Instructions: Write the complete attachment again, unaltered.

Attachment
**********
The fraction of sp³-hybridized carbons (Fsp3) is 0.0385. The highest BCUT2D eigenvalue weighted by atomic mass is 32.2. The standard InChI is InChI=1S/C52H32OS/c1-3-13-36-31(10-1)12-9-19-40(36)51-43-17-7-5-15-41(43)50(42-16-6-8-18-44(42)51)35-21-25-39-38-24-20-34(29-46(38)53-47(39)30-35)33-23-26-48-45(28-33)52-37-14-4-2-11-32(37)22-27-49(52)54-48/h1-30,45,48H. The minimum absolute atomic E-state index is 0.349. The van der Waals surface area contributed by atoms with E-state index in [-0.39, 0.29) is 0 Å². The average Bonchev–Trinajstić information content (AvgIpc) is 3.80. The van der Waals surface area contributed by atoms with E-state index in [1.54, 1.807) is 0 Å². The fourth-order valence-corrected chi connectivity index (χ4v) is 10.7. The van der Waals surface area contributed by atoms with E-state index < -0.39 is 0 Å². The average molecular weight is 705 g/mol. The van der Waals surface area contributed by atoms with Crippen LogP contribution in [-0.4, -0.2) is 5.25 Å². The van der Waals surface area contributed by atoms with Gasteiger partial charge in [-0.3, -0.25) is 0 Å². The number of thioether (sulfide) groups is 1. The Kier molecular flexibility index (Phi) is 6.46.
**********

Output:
The fraction of sp³-hybridized carbons (Fsp3) is 0.0385. The highest BCUT2D eigenvalue weighted by atomic mass is 32.2. The standard InChI is InChI=1S/C52H32OS/c1-3-13-36-31(10-1)12-9-19-40(36)51-43-17-7-5-15-41(43)50(42-16-6-8-18-44(42)51)35-21-25-39-38-24-20-34(29-46(38)53-47(39)30-35)33-23-26-48-45(28-33)52-37-14-4-2-11-32(37)22-27-49(52)54-48/h1-30,45,48H. The minimum absolute atomic E-state index is 0.349. The van der Waals surface area contributed by atoms with E-state index in [-0.39, 0.29) is 0 Å². The average Bonchev–Trinajstić information content (AvgIpc) is 3.80. The van der Waals surface area contributed by atoms with E-state index in [1.54, 1.807) is 0 Å². The fourth-order valence-corrected chi connectivity index (χ4v) is 10.7. The van der Waals surface area contributed by atoms with E-state index < -0.39 is 0 Å². The average molecular weight is 705 g/mol. The van der Waals surface area contributed by atoms with Crippen LogP contribution in [-0.4, -0.2) is 5.25 Å². The van der Waals surface area contributed by atoms with Gasteiger partial charge in [-0.3, -0.25) is 0 Å². The number of thioether (sulfide) groups is 1. The Kier molecular flexibility index (Phi) is 6.46.